2.52 The bill proposes a two-part prospectus comprising a base disclosure document and offer document for the issue of simple corporate bonds.

2.53 However, some submitters noted that while a base disclosure document and offer document are appropriate for 'corporate bonds with more unusual or complex features', a base document and a two-page term sheet should be sufficient for those bonds which meet the criteria of a simple corporate bond:

For Simple Corporate Bonds which meet the criteria stated in the legislation, we propose a base disclosure document which allows information to be incorporated by reference from ASIC, as well as a two-page term sheet outlining the key characteristics of the bond, rather than an offer document.52

2.54 Mr Lambert explained how the base document and term sheet currently operate in the wholesale market:

Typically in the wholesale market a large issuer will have an offering circular or an offering document which would have all of the base details upon which that series of bonds could be issued under. It has all of the details; it has everything that they will need. You need both documents; you need to have reference to that. And then every time you do another issue or another transaction, that is done under an offering circle or a term sheet, which is basically a couple of pages and which has all of the details of that specific issue. You need [to] read both together. Rather than every time you do a new deal doing quite a fat document—you have already done the fat one once—you just do a skinny one for every subsequent issue. That is probably the best way to think about it.53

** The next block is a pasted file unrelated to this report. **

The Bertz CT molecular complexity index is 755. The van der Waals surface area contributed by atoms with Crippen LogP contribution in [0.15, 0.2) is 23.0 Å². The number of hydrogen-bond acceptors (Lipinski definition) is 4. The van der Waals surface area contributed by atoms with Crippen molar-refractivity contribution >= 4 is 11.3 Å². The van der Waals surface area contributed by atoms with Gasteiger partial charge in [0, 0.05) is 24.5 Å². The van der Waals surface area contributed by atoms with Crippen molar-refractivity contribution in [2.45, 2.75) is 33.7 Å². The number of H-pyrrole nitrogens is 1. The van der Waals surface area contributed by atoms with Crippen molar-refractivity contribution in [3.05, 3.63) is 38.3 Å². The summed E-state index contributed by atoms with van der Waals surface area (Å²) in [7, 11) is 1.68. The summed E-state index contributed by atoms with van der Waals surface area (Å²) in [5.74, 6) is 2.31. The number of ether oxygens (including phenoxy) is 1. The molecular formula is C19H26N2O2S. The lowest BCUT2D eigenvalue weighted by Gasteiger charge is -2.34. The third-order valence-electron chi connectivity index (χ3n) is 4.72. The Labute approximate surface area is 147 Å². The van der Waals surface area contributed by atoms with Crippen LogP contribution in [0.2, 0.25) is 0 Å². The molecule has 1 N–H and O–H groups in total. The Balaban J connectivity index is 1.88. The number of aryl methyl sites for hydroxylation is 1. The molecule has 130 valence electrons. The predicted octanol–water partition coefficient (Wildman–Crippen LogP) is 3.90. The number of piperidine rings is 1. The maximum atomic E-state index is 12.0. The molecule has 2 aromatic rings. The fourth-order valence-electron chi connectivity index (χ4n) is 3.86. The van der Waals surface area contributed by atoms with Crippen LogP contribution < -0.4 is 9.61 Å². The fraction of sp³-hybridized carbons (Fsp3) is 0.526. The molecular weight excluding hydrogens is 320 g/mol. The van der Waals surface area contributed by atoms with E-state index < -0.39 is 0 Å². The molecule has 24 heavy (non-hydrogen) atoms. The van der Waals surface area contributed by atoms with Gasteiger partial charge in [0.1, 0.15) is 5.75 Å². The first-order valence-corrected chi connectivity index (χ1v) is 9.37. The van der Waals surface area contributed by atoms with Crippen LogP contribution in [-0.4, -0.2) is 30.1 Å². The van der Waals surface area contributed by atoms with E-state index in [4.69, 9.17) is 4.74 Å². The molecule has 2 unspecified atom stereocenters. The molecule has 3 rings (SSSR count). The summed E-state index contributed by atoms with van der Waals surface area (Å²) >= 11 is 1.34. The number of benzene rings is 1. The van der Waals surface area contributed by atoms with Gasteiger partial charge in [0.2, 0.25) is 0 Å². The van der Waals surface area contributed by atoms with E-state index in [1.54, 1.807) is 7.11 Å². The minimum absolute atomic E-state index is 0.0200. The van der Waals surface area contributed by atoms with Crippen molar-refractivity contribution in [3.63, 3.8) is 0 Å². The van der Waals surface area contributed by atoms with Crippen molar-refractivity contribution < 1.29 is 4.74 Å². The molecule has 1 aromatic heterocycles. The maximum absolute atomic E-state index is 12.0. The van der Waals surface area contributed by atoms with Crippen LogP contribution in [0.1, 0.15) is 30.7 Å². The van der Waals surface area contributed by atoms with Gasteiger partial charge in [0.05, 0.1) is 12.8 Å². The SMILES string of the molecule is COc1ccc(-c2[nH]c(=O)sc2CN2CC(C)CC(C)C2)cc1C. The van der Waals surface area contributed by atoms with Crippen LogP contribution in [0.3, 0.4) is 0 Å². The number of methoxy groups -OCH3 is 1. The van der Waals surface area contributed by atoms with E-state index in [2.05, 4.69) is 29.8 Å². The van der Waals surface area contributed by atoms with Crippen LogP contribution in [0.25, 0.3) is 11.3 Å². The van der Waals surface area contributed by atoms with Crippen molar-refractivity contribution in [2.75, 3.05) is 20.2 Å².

2.55 NAB provided the committee with recommendations that it made in its submission to the Treasury discussion paper on retail corporate bonds regarding the information that should be included in a term sheet and a two-part prospectus.54

Use of a two-part prospectus for more complex corporate bonds